Appleton's Cyclopedia of American Biography, edited by James
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ELLIOTT, Gilbert Molleson, soldier, born in Thompson, Windham County, Connecticut, 7 October 1840; died on Lookout Mountain, Tennessee, 24 November 1863. He removed to New York in early childhood and studied at the Free academy (now the College of the City of New York), received the gold medal for excellence as the leader of his class at four successive commencements, and delivered the valedictory oration at his graduation in 1861. He also took the Burr gold medal for mathematics, the Cromwell gold medal for history and belles-lettres, and the Ward bronze medals for excellence in logic, philosophy, law, Greek, Latin, and Spanish, oratory, composition, and engineering. In April. 1861, when Fort Sumter was fired upon, he unfurled the stars and stripes from the College building, and in his address declared he would defend his country's honor with his life's blood. Full of loyalty and patriotism, he gave up his purpose of studying law and entered the United States service in October 1861, as 1st lieutenant in the 102d New York volunteers.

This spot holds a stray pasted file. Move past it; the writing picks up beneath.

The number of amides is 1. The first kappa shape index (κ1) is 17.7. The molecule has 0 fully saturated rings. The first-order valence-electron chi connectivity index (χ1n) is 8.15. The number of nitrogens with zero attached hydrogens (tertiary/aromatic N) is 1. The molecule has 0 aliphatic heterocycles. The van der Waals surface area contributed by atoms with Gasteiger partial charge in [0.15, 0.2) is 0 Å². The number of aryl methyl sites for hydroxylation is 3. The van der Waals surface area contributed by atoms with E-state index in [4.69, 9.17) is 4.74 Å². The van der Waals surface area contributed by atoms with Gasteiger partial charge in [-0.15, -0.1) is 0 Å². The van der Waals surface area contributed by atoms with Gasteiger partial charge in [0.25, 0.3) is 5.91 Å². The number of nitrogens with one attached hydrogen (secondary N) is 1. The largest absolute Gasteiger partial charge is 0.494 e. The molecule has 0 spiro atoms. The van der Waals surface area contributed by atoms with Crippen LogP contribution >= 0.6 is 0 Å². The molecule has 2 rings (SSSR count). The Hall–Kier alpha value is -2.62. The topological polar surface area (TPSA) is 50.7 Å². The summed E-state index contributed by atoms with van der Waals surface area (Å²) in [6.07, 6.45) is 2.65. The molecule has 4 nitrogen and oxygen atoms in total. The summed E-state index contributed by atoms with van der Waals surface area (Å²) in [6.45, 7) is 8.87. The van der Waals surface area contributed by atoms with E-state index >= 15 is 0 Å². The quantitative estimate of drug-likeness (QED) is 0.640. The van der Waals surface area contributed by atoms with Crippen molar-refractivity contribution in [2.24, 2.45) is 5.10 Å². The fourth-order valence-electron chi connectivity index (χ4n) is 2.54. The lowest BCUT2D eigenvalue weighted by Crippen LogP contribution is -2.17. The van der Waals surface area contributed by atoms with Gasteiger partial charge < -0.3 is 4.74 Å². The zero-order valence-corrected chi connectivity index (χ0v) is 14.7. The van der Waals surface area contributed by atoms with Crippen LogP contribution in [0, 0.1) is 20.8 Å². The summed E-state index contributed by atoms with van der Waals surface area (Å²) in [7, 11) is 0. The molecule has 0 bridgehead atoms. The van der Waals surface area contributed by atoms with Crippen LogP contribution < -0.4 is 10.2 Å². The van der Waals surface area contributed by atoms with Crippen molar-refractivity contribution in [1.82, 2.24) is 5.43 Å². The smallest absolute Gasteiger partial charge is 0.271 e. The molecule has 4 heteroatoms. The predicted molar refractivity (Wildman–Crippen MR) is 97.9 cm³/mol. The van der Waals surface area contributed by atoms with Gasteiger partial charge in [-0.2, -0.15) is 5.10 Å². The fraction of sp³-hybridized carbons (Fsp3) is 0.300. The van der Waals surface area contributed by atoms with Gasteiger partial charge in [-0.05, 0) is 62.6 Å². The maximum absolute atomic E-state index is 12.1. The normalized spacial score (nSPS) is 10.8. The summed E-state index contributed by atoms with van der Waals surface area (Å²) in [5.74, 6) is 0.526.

He took part in Banks's campaign in the Shenandoah valley, distinguished himself at Antietam, was soon afterward promoted to captain, and a little later was attached to the staff of General John W. Geary. He acted as ordnance officer in the 2d division of the 12th army corps, and rendered effective service during the battles of Chancellorsville and Gettysburg. When his commission as major was received, he returned to his regiment and shared its fortunes. The 12th corps was transferred to Chattanooga in 1863. His regiment was directed to lead the assault at Lookout Mountain, and he was placed in actual command of it. While leading the skirmishers, he was mortally wounded by a sharpshooter. The government gave him the posthumous brevets of lieutenant colonel and colonel.
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